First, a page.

So it’s a sunny though not too warm Sunday morning and we’re having breakfast in Boston, one of the oldest cities in the USA. Its city center is really interesting, as it consists of a lot of rather old buildings, next to modern ones, has a bunch of small parks, and most of the streets are old cow paths – so there aren’t as many right angles as e.g. in New York City.
Finding our way from one historic spot to the next was incredibly easy: The Freedom Trail, directing tourists from sight to sight, is a red line, sometimes made of brick stones, sometimes painted on the sidewalk. So all one has to do is keep their eyes open and follow its lead for about 5 kilometres. In theory, this could be done within 1 hour, but then again we had to stop every once in a while to warm up in souvenir shops and cafes, and of course had to take a ton of pictures.
The end of the trail is on the other side of Charles River, where we visited the Charlestown Navy Yard and of course Bunker Hill. Josef did walk up the 294 steps and had an awesome view of the city. I was too lazy, and also we were already a bit late for meeting my cousin … but YES, I regret not going up those stairs – Josef’s pictures are great 🙁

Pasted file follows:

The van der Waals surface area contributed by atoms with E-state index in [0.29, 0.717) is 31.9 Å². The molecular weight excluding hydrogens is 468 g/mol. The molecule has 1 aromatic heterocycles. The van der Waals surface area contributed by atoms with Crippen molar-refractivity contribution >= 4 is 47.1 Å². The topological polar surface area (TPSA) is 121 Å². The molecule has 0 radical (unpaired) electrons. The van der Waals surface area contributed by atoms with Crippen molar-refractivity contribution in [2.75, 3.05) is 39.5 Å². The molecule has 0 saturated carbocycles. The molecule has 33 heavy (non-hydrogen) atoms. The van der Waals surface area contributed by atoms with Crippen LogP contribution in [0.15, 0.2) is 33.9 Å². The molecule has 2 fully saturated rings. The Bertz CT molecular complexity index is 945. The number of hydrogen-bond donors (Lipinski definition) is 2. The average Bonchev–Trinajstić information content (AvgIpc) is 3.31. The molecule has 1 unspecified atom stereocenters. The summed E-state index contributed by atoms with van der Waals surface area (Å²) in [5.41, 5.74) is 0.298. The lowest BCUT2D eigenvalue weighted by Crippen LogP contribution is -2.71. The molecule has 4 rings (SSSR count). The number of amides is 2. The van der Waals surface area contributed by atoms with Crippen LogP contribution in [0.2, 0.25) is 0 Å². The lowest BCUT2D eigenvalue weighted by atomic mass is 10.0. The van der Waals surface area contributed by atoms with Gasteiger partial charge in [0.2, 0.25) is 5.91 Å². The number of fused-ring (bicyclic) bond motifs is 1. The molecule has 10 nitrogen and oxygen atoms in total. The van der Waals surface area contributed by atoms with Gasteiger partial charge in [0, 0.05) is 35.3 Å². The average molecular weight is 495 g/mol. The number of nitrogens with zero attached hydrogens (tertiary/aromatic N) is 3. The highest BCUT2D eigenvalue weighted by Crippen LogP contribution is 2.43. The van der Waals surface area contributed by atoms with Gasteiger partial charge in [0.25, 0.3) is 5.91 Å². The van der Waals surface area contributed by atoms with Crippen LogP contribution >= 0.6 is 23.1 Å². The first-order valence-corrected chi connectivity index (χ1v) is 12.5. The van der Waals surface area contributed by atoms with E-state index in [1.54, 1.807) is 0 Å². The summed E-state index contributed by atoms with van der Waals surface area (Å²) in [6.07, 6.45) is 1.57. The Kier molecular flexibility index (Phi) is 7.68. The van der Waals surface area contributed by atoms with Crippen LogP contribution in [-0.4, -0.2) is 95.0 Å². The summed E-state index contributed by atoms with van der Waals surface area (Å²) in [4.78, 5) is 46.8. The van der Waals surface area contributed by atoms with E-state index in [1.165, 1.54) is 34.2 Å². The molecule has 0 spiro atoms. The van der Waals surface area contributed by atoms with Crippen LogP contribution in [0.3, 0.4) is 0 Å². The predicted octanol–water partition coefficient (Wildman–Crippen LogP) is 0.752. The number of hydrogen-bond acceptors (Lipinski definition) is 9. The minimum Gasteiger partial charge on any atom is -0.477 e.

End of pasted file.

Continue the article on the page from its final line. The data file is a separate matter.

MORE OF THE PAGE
Both Jason and his room mate had to work late, so we had to kill some time after the late lunch with my cousin. We decided to go see the area around the Aquarium and check if we could still take a ferry towards Jason’s place. The last ferry had already left, so that plan did not work out, but I’m still not sure if it was a good plan at all. The distances on the ferry/bus/subway plan looked a bit strange.